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Flix at :48: 'Tár' features a character study of cancel culture

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A poster for "Tár."

California-born director Todd Field ("Little Children," 2006) has a gracefully deft hand at creating surprisingly intimate relationships through simple dialogue filled with tricky subtext. His new film, "Tár" centers on a successful, famous, classical music conductor played by the always reliable Cate Blanchett ("Nightmare Alley," 2021).

As a woman in a traditionally male position of conductor and composer, named Lydia Tár, Cate Blanchett effortlessly brings to life a confident, snobby, knowledgeable woman whose ideas, ambitions and preferences come first. But nobody stays at the top of their field forever, and the title character's downfall comes speedily and unexpectedly. "Tár" is a brainy, patient character study of a woman whose power and respectability is forcibly changed. But even more specifically, "Tár" is a character study of cancel culture itself and its complicated, yet effective, functions.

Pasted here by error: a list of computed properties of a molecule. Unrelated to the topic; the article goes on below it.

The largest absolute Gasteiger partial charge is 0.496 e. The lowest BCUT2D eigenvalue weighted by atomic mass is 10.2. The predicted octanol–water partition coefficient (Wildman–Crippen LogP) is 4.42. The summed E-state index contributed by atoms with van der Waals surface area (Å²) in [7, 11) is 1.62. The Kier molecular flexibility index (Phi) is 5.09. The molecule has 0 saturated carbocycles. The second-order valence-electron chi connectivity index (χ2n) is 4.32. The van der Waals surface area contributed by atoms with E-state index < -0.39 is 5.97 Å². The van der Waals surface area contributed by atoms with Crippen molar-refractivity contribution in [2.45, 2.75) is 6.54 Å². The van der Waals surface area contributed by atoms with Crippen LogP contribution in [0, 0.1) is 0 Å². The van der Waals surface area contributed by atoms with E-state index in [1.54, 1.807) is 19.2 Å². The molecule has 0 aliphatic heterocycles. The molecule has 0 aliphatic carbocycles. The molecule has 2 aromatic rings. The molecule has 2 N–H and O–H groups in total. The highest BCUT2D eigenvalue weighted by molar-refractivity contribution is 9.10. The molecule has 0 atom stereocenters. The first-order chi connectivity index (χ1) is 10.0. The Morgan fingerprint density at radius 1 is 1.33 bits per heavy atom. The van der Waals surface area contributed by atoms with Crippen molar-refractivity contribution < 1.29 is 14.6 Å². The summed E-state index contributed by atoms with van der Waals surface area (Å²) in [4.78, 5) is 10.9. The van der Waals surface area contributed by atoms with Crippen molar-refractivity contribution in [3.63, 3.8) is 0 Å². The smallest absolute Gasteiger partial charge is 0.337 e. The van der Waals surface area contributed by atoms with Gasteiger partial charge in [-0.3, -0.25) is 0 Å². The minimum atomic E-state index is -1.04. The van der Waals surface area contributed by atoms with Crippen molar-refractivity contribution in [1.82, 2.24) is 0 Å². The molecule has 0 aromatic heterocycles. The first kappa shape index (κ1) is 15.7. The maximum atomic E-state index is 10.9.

Written by Todd Field (and not adapted from any book, play, or news article) this film shows a chronological series of relaxed, urbane, mostly one-on-one conversations that very gradually become more intense, more harsh and more destructive. These organically crafted discussions are shot almost entirely in spacious, minimal interiors hinting at a luxurious emptiness or coldness surrounding the main character, who fills this emptiness with her work (and some other cautiously disguised pursuits).

So much time is spent building the exclusive world of classical musicians, introducing various characters, and showing the private workings of a professional orchestra that "Tár" loses a lot of narrative energy in its two hour and 38 minute run-time. But the long-term focus on the tectonic creation of music serves as a sophisticated metaphor on the equally tectonic creation of multifarious power structures. And the construction of power becomes even more engaging, and more thrilling, when it's torn down.

Todd Field is so graceful at telling this story, because "Tár" is careful to avoid taking any sides about cancel culture or judging any of its characters. That's for the viewers to determine themselves, and that's what makes "Tár" such an intellectual cinema experience.

Casey T. Allen is a native of Utah who graduated from Utah State University with a Bachelor's degree in English in 2007. He has worked in many capacities throughout USU campus and enjoys his time at UPR to continually exercise his writing.